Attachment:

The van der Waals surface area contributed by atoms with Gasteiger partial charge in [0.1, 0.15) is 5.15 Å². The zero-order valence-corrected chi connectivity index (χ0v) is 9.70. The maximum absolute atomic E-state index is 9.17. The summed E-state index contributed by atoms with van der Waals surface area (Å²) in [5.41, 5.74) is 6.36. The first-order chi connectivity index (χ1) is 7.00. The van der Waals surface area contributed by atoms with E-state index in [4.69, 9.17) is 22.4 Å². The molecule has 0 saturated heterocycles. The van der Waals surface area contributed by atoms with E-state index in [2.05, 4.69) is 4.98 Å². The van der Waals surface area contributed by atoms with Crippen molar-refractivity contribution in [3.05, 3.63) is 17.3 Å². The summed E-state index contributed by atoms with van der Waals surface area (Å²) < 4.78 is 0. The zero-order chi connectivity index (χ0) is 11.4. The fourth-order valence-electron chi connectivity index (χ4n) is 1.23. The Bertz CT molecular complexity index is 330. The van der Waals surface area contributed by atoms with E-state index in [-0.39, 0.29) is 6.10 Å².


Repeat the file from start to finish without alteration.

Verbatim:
The van der Waals surface area contributed by atoms with Gasteiger partial charge in [0.1, 0.15) is 5.15 Å². The zero-order valence-corrected chi connectivity index (χ0v) is 9.70. The maximum absolute atomic E-state index is 9.17. The summed E-state index contributed by atoms with van der Waals surface area (Å²) in [5.41, 5.74) is 6.36. The first-order chi connectivity index (χ1) is 7.00. The van der Waals surface area contributed by atoms with E-state index in [4.69, 9.17) is 22.4 Å². The molecule has 0 saturated heterocycles. The van der Waals surface area contributed by atoms with E-state index in [2.05, 4.69) is 4.98 Å². The van der Waals surface area contributed by atoms with Crippen molar-refractivity contribution in [3.05, 3.63) is 17.3 Å². The summed E-state index contributed by atoms with van der Waals surface area (Å²) < 4.78 is 0. The zero-order chi connectivity index (χ0) is 11.4. The fourth-order valence-electron chi connectivity index (χ4n) is 1.23. The Bertz CT molecular complexity index is 330. The van der Waals surface area contributed by atoms with E-state index in [-0.39, 0.29) is 6.10 Å².